Thursday, 7 January 2010

1939 Scottish national registration census records to be released

MAJOR news for all you wonderful, wonderful family historians out there!

I've just received word from the Registrar General for Scotland, Duncan Macniven, that the GROS will now honour requests to view entries from the 1939 census for national registration purposes carried out at the start of the Second World War. This follows a Freedom of Information request in Scotland similar to that recently carried out by Guy Etchells in England for the equivalent records held down south (see my report

As with the ruling down south, information for those deceased will only be released. The following is the press release that Duncan has just kindly sent to me:

Family historians have been given access for the first time to information from the National Identity Register drawn up at the outbreak of the Second World War.

In 1939, the National Registration Act ordered a register of everybody living in the UK – for the purpose of issuing identity cards, ration books and call-up papers. The register was compiled by the Registrar General of the time, James Kyd, and his successor still preserves the original register. It records personal information of great interest to family historians – name, address in 1939, marital status, age and occupation.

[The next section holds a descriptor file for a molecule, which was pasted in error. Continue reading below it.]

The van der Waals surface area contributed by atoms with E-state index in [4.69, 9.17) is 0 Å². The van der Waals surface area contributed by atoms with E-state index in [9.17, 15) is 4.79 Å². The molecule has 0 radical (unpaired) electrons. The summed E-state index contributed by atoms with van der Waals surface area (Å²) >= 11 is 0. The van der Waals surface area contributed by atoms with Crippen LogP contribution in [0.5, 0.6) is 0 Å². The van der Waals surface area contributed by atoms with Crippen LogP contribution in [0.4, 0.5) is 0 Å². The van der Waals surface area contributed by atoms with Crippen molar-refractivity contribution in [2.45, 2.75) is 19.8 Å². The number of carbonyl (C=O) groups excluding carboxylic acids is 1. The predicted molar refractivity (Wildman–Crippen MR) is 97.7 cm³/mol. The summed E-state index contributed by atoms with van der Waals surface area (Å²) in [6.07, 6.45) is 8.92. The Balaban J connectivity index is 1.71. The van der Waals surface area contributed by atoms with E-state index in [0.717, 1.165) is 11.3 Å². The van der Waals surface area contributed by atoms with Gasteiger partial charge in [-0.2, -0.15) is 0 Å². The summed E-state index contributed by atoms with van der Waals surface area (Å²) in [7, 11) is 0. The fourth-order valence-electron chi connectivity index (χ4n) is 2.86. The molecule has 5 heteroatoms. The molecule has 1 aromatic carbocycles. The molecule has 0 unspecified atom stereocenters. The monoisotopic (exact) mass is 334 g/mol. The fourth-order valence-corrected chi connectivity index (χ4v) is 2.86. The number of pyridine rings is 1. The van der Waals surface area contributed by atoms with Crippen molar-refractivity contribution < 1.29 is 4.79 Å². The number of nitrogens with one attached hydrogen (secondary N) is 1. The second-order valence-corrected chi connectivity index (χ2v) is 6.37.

The register has been kept secret because the 1939 Act prohibited publication of the information but thanks to an application under the Freedom of Information (Scotland) Act 2002, that restriction has been reviewed and details about people who have since died are now being made available.

Welcoming the new release of information, Jim Mather MSP, Minister for Energy, Enterprise and Tourism in the Scottish Government said:-

“Scotland has an unrivalled reputation for making information available to family historians. This release of information from the 1939 register will give a starting point for people who do not have a record of their recent family history. It is a good example of the way that the Scottish freedom of information legislation is unlocking records which have up to now been secret.”